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BELIEFS

Movement Harnesses the Power of Mass Prayer

The Presidential Prayer Team uses the Internet to alert 3 million people a week to appeal to God on behalf of soldiers, officials and others.

October 04, 2003|K. Connie Kang | Times Staff Writer

With two sons overseas in the Marines during wartime, Diane and David Harris of Sierra Madre asked friends and church members to pray for the safety of the young men. But the Harris family had no idea how far that request would reach.

Someone had registered the names of Todd and Trevor Harris with the Adopt Our Troops campaign of the Presidential Prayer Team, a nondenominational Christian prayer group on the Internet. Soon, hundreds of thousands of strangers across the country were praying for the brothers.

They are among the 140,000 troops "adopted" for daily prayers by the Presidential Prayer Team. With a reported 1.6 million daily hits, the Web site is one of the biggest efforts merging technology with traditional prayer, religion experts say.

David Harris, a retired Pasadena police captain, and his wife, Diane, an office manager at a Pasadena law firm, say the family needed the prayers even before one of their sons was wounded in Iraq.

"It's awesome," Diane Harris said of the Internet effort. "I am grateful."

Todd Harris, 23, a corporal, was sent to Kuwait in January, then to Iraq three months later for the start of the war. Meanwhile, Trevor, 26, was stationed in Okinawa.

In early April, Todd's left hand was shattered in an accidental explosion while his unit was collecting munitions left behind in Baghdad by Saddam Hussein's forces. After four surgeries in Kuwait and Spain, Todd returned home in a few weeks, on Good Friday, and now is back at work at Camp Pendleton. He lost two fingers

"By the grace of God, he was not more seriously injured," said Diane Harris. "When your son goes to war, you have to say, 'Lord, he is in your hands' and continue to let go, and say 'Whatever is your will, help me to accept it.' "

In response to the Sept. 11, 2001, terrorist attacks, retired Baptist minister Cornell Haan and businessman Bill Hunter, both from the Scottsdale, Ariz., area, founded the Presidential Prayer Team as an Internet venue to pray for the president, his Cabinet and the nation. Since then, it has broadened its focus to the military and their families as well as members of Congress and other issues.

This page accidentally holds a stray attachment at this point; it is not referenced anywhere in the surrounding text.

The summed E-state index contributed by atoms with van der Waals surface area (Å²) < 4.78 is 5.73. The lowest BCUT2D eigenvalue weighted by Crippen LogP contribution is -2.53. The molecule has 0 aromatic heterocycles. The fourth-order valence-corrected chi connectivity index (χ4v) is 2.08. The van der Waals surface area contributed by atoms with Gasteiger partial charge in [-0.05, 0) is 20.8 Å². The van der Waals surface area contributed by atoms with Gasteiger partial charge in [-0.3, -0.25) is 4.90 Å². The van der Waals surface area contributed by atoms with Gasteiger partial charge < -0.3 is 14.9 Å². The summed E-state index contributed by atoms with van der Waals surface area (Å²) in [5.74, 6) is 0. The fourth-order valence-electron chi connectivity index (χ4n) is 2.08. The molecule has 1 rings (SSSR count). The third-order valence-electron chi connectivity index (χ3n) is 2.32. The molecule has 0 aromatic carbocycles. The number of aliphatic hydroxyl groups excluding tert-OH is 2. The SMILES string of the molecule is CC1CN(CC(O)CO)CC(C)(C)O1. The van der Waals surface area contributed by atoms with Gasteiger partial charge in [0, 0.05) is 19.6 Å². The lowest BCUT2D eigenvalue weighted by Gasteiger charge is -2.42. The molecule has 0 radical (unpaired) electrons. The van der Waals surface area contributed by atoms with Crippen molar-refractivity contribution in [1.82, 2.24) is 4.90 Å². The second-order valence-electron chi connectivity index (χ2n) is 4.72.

The group says it is not affiliated with the Bush administration or any political party.

The nonprofit Web site -- presidentialprayerteam.org -- is one of the busiest religious Web sites, according to John Lind, its president. Membership is free, but it contains commercial links.

Experts say such efforts on the Internet have given religious people a powerful tool to reach others around the world.

"Many of us have experienced the Internet as a wonderful means of connecting with distant family members and friends on a daily basis," said Richard J. Mouw, president of Fuller Theological Seminary in Pasadena, who writes a religion column on the Internet. "The same holds for people of faith. To be able to share prayer concerns with people around the world, encouraging each other in our efforts to serve the Lord -- this allows many of us to experience the community of believers in unprecedented ways."

The Rev. Ross Parsley, an associate pastor of New Life Church in Colorado Springs, one of the nation's fastest-growing nondenominational churches, said Christians have a long history of using various ways to spread the Gospel and harness the power of prayer. "This is just the newest in a long line of different methods that believers have used," he said.

On the Web site, members can find prayer updates, inspirational quotes and verses. Every Thursday night, a prayer update e-mail is sent to more than 3 million members, giving them current information and a one-page summary of people and issues to be prayed for.

Relatives, friends and military chaplains submit the names of military personnel for prayers. Web site members can choose any number of names from posted lists, which sometimes include photos of the soldiers and their families. However, for security reasons, the members are not told the soldiers' hometowns and military assignments.

In the latest mailing, the prayer requests also included the victims of Hurricane Isabel, the homeless, people on drugs and children of prisoners.

Gail McFarland, an executive assistant at Lake Avenue Church in Pasadena, joined the Presidential Prayer Team shortly after 9/11. She says the group has been a "huge help" in her prayers for the nation, its leaders and its military. In addition to the Harrises -- the Marines from Sierra Madre whom she knows from her church -- she also prays for an "adopted soldier," his wife and their children.

The Web site makes it "so easy for me," she said. "I have a heart to pray, but I don't have the time to do the research to get what needs to be prayed for. They're telling me what needs prayer. And, I take it to God with a whole bunch of other people."

McFarland keeps her weekly prayer list on her office computer. Whenever she has a moment to spare during her busy day, she refers to it and prays.

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